A ancient shepherd looks at the nighttime sky and wonders how the stars got up there. He wonders why they shift their positions as the year passes and why some burn white, some yellow, and some blue.
Using his intuition, he posits answers to these questions. When other men ask him what he thinks, he tells them his ideas.
Generations come and go and the shepherd’s ideas about the stars are repeated and repeated, usually with some minor modifications that suit the teller and in some way make the answers seem more plausible.
And they are received as plausible. Eventually, in fact, they are regarded as likely facts.
Over time, these likely facts become common knowledge. And with another hundred or a thousand similarly refined “likely facts” they become the common knowledge of the common culture. They become the common sense that allows people to understand their lives.
If a stranger wanders into town with an entirely different body of “common knowledge” he is seen as a madman or a troublemaker or a fool. If he’s thought to be mad, he’s relegated to the quadrants of the wandering mad. If he’s thought to be a troublemaker he’s run out of town or tarred and feathered or burned at the stake. If he’s thought to be a fool, he’s kept around for everyone’s amusement.
This is crude – but it’s how I believe most of the commonly accepted “truths” about our world and how it operates came into existence: they were born of limited observation, sparked into conjecture by wonder and turned into theories and then facts and then plain old common sense by the proliferation of their tellings.
This method of discover truth, I’m sure you would agree, leaves much to be desired. It feeds the imagination and can spark all sorts of impressive human inventions, but it is not a reliable method for ascertaining truth.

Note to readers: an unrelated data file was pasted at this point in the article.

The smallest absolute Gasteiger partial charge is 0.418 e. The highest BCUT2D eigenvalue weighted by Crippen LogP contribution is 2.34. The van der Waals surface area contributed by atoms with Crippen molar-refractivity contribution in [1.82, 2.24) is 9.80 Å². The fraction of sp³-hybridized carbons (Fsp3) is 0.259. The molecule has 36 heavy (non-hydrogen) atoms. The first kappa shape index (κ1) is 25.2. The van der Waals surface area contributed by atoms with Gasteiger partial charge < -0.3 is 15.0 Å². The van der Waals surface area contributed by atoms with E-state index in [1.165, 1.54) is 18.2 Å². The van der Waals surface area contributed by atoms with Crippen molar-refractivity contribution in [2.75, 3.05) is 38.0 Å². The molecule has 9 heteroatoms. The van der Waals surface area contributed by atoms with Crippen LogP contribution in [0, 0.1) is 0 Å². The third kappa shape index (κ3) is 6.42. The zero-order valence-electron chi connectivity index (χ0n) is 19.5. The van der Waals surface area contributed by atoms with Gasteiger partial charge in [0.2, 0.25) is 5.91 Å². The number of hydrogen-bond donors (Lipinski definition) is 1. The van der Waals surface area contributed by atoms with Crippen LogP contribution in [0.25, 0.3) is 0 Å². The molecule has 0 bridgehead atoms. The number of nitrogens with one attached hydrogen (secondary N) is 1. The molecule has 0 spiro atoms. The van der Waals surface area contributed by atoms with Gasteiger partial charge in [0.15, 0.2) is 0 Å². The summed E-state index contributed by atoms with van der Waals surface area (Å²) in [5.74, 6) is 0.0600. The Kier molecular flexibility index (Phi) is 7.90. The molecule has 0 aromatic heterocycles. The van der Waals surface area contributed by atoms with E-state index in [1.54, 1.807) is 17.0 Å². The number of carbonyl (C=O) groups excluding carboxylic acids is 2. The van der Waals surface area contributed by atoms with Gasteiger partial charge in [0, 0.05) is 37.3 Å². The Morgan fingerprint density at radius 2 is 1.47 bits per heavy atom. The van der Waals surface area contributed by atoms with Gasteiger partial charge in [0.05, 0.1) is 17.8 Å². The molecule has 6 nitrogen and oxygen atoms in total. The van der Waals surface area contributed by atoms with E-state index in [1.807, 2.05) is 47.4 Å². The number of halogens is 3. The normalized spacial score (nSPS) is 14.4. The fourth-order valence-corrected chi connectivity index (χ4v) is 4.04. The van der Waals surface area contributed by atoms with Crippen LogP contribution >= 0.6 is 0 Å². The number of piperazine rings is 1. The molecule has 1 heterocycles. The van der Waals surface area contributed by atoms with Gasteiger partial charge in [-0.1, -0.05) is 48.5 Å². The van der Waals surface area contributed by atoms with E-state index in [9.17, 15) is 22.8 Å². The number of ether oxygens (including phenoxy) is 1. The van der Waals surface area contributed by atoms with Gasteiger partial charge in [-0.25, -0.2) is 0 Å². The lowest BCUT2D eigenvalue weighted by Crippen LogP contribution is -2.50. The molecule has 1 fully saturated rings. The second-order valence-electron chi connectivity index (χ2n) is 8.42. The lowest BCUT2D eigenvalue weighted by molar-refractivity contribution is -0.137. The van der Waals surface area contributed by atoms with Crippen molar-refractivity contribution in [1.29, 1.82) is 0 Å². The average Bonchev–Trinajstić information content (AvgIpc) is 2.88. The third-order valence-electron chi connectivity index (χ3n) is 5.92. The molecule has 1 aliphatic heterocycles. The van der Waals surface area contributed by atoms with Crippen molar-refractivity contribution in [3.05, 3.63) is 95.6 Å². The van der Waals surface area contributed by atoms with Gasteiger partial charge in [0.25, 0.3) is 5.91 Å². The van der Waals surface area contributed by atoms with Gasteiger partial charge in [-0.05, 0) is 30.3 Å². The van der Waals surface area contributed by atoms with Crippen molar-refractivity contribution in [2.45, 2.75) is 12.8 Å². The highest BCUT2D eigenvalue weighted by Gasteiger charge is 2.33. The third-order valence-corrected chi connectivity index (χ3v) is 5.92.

There is a better method – what we call the scientific method. It’s just as simple as this false method but it is more likely to lead us to facts. The scientific method goes like this:
We observe a phenomenon, wondering if there’s a natural law that governs it. Using our intuition, we posit a guess. We compute the consequences of that guess to see what it would mean in terms of predictable actions. Then we compare the results of those computations to nature using experiments or experience. If they jibe, we accept our guess as a scientific law. If they don’t, we reject it.
In trying to understand the nature and essence of being, this is the method we should use whenever possible. At the same time, we must be careful to avoid what Bertrand Russell called “intolerable propositions.”
Russell, one of the founders of analytic philosophy, came up with a clever analogy to illustrate the limits of logic – and to explain why you can’t have a meaningful conversation about anything if you begin with a presumption that is unacceptable in terms of human reason. Here it is…